Manhattan District Attorney Cy Vance sent a letter to state lawmakers warning that a bill to prevent police from detaining bus and taxi drivers at crash scenes would undermine law enforcement’s ability to collect evidence of impaired driving.

The bill, which sailed through the State Senate yesterday with no public notice and without a public hearing, would bar police from detaining many professional drivers — including bus drivers, taxi drivers, and limo drivers — following a crash. Instead, a driver suspected of breaking the law would receive a desk appearance ticket.

The bill passed the Senate at the behest of the Transport Workers Union, which doesn’t think bus drivers who kill and injure people should be subject to charges under the NYC Right of Way Law.

On Tuesday, Vance sent a letter to Senate Majority Leader John Flanagan and Assembly Speaker Carl Heastie. It read:

Although the amended bill attempts to exclude drivers who may be driving under the influence of alcohol, police officers often conduct field sobriety tests even when there is no immediate suspicion of impairment, and must often wait a significant period of time for the arrival of equipment to conduct those tests. By prohibiting the detention of omnibus drivers at the scene of collisions, the bill prevents law enforcement from gathering evidence vital to bringing criminal charges in appropriate cases.

“In a city full of pedestrians and cyclists, we should be working on ways to make the city safer for New Yorkers, and certainly not promoting changes that would hold some drivers to a lower standard than others,” Vance wrote. “For these reasons, I urge our lawmakers to vote against this bill.”

NYPD and Mayor de Blasio’s office oppose the bill, along with Families for Safe Streets, Transportation Alternatives, and Mothers Against Drunk Driving.

The bill is now in the Assembly, where it’s the last day of the 2015 legislative session. Families of people killed by New York City drivers are in Albany today trying to convince Assembly members to stop the bill. You can support them by contacting your representative right now.

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Anatomy of a Dangerous Intersection

Image via Where the Sidewalk Starts

Image via Where the Sidewalk Starts

Streets designed to facilitate fast driving are not suitable for safe walking.

Unfortunately, transportation engineers often don’t design for safety unless a catastrophic event triggers public outcry. Katie Matchett at Where the Sidewalk Starts says the city of San Diego is planning changes at one intersection in an area where motorists routinely hit and injure people, but only after a driver killed an infant.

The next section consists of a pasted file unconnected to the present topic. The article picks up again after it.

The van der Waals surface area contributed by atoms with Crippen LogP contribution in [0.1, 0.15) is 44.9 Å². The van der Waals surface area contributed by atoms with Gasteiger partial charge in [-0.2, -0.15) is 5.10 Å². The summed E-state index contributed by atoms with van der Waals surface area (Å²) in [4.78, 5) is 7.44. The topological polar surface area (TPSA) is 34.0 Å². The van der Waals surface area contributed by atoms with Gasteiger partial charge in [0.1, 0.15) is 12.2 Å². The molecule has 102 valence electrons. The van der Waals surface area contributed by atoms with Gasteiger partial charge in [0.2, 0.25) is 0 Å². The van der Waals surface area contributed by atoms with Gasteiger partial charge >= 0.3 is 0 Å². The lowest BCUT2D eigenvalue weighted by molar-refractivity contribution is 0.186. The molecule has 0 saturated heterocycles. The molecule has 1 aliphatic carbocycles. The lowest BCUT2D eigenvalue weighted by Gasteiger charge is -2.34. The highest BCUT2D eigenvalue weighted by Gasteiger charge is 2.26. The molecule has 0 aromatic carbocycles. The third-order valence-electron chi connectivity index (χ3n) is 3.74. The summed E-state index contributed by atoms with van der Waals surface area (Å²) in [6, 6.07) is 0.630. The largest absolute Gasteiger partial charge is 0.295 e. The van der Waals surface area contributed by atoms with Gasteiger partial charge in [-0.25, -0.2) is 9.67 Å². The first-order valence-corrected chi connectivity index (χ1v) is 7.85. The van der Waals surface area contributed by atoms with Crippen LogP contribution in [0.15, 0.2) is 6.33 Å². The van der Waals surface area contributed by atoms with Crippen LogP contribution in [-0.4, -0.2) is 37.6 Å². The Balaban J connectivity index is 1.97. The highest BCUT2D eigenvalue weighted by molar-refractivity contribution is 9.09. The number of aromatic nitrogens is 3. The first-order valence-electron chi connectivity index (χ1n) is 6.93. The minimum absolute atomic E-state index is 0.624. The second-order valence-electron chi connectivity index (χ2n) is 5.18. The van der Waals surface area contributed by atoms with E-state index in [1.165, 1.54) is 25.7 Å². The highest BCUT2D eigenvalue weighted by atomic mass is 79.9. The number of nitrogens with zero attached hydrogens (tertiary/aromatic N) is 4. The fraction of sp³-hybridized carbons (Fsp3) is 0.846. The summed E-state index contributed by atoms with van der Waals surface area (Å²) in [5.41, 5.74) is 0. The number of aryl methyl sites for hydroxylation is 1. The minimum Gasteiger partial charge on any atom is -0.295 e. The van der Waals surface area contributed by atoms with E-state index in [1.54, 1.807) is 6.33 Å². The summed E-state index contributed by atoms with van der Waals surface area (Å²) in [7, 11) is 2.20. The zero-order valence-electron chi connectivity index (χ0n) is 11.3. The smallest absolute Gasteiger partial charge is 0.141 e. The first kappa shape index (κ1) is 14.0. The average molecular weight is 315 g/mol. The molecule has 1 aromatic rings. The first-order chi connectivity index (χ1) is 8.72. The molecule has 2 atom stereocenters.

“We say it so often that it’s cliche,” writes Matchett, “but it shouldn’t take the death of child to fix intersections that are so obviously dangerous.”

Notice that the northbound right “turn” isn’t really a turn at all, more of a channelized “veer” that aims high-speed traffic straight at a crosswalk. Moreover, the crosswalk is set back just enough from the intersection to make pedestrians less visible to drivers. This is a space designed for cars, and cars alone. Is it any surprise that people are hurt and killed here?

The most frustrating part is that there really isn’t much purpose to this stretch of roadway, other than moving cars as quickly as possible at the expense of walkability and pedestrian safety — a point neighbors have picked up on. They’ve asked the City to close down the road and make the entire space into a park. Let’s hope the City listens, before someone else is killed at this crossing.

Even now it’s not clear that San Diego officials are serious about fixing the crossing. A local TV station reports: “City officials say they are putting up another traffic signal and re-stripe the crosswalk, but neighbors do not think it will be enough.”

Elsewhere on the Network today: Greater Greater Washington on the power of positive transportation messaging, the League of American Bicyclists says small towns want better infrastructure too, and Enrique Peñalosa tells TheCityFix that the constant fear of dying in traffic is not a normal way to live.

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The Fight to Preserve NYC’s Right of Way Law Moves to Assembly

The promise of the Right of Way Law enacted by New York City last year is that it will lead to detailed investigations of crashes that injure pedestrians and cyclists. By classifying the act of driving into a person with the right of way as a misdemeanor, the law provided an impetus for precinct officers to take these incidents seriously, find out what happened, and issue charges if warranted. The MO would no longer be to dismiss the crash as an “accident” and clear the scene as soon as possible to keep traffic moving.

A bill passed by the State Senate yesterday would seriously undermine the law. Police would not be able to detain a large class of professional drivers — including bus drivers, taxi drivers, and limo drivers — at the scene. Instead these drivers would receive a desk appearance ticket. As written and voted on by the Senate, without so much as a public hearing, the bill would apply statewide, and not only to charges under the NYC Right of Way Law, but to any charges for dangerous driving outside the scope of the state Vehicle and Traffic Law, such as reckless endangerment or assault.

Street safety advocates including Transportation Alternatives, Families for Safe Streets, and Mothers Against Drunk Driving oppose the bill on the grounds that it would create different standards of treatment for certain drivers under the law, needlessly complicating and therefore deterring investigations of traffic crashes.

Members of Families for Safe Streets will be in Albany today, urging the Assembly to stop the bill. You can tell your Assembly representative where you stand on the issue using this online form, and you can stand with street safety advocates at a press conference at 2 p.m. at 250 Broadway. A strong showing today could prevent this bill from becoming law.